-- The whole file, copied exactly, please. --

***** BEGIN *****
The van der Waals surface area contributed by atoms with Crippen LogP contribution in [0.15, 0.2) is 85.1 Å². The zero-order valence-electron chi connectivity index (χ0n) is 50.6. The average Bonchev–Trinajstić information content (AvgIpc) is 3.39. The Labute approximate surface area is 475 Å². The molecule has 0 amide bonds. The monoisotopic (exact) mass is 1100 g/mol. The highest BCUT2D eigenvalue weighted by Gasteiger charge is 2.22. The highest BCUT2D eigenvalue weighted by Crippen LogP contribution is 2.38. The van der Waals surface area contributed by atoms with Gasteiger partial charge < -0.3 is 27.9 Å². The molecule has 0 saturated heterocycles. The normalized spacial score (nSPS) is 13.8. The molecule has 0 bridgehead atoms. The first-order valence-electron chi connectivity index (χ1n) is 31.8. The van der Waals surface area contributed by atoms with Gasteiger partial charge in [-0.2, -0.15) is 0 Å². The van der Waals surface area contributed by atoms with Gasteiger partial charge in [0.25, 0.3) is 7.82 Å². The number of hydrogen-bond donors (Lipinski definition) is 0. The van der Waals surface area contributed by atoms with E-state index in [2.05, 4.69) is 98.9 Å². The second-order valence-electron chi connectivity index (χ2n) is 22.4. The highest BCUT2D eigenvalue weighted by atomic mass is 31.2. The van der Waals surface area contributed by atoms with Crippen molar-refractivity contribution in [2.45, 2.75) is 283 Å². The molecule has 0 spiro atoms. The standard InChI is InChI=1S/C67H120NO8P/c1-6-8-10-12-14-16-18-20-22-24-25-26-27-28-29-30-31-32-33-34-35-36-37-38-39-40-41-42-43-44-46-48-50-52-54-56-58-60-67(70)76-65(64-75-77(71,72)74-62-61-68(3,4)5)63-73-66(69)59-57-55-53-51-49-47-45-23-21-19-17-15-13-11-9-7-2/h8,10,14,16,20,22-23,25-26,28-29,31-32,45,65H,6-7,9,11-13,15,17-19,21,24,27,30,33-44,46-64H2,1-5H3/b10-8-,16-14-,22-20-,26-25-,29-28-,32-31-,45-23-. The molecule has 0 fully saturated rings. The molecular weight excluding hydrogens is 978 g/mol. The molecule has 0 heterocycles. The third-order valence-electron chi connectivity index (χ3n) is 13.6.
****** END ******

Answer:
The van der Waals surface area contributed by atoms with Crippen LogP contribution in [0.15, 0.2) is 85.1 Å². The zero-order valence-electron chi connectivity index (χ0n) is 50.6. The average Bonchev–Trinajstić information content (AvgIpc) is 3.39. The Labute approximate surface area is 475 Å². The molecule has 0 amide bonds. The monoisotopic (exact) mass is 1100 g/mol. The highest BCUT2D eigenvalue weighted by Gasteiger charge is 2.22. The highest BCUT2D eigenvalue weighted by Crippen LogP contribution is 2.38. The van der Waals surface area contributed by atoms with Gasteiger partial charge < -0.3 is 27.9 Å². The molecule has 0 saturated heterocycles. The normalized spacial score (nSPS) is 13.8. The molecule has 0 bridgehead atoms. The first-order valence-electron chi connectivity index (χ1n) is 31.8. The van der Waals surface area contributed by atoms with Gasteiger partial charge in [-0.2, -0.15) is 0 Å². The van der Waals surface area contributed by atoms with Gasteiger partial charge in [0.25, 0.3) is 7.82 Å². The number of hydrogen-bond donors (Lipinski definition) is 0. The van der Waals surface area contributed by atoms with E-state index in [2.05, 4.69) is 98.9 Å². The second-order valence-electron chi connectivity index (χ2n) is 22.4. The highest BCUT2D eigenvalue weighted by atomic mass is 31.2. The van der Waals surface area contributed by atoms with Crippen molar-refractivity contribution in [2.45, 2.75) is 283 Å². The molecule has 0 spiro atoms. The standard InChI is InChI=1S/C67H120NO8P/c1-6-8-10-12-14-16-18-20-22-24-25-26-27-28-29-30-31-32-33-34-35-36-37-38-39-40-41-42-43-44-46-48-50-52-54-56-58-60-67(70)76-65(64-75-77(71,72)74-62-61-68(3,4)5)63-73-66(69)59-57-55-53-51-49-47-45-23-21-19-17-15-13-11-9-7-2/h8,10,14,16,20,22-23,25-26,28-29,31-32,45,65H,6-7,9,11-13,15,17-19,21,24,27,30,33-44,46-64H2,1-5H3/b10-8-,16-14-,22-20-,26-25-,29-28-,32-31-,45-23-. The molecule has 0 fully saturated rings. The molecular weight excluding hydrogens is 978 g/mol. The molecule has 0 heterocycles. The third-order valence-electron chi connectivity index (χ3n) is 13.6.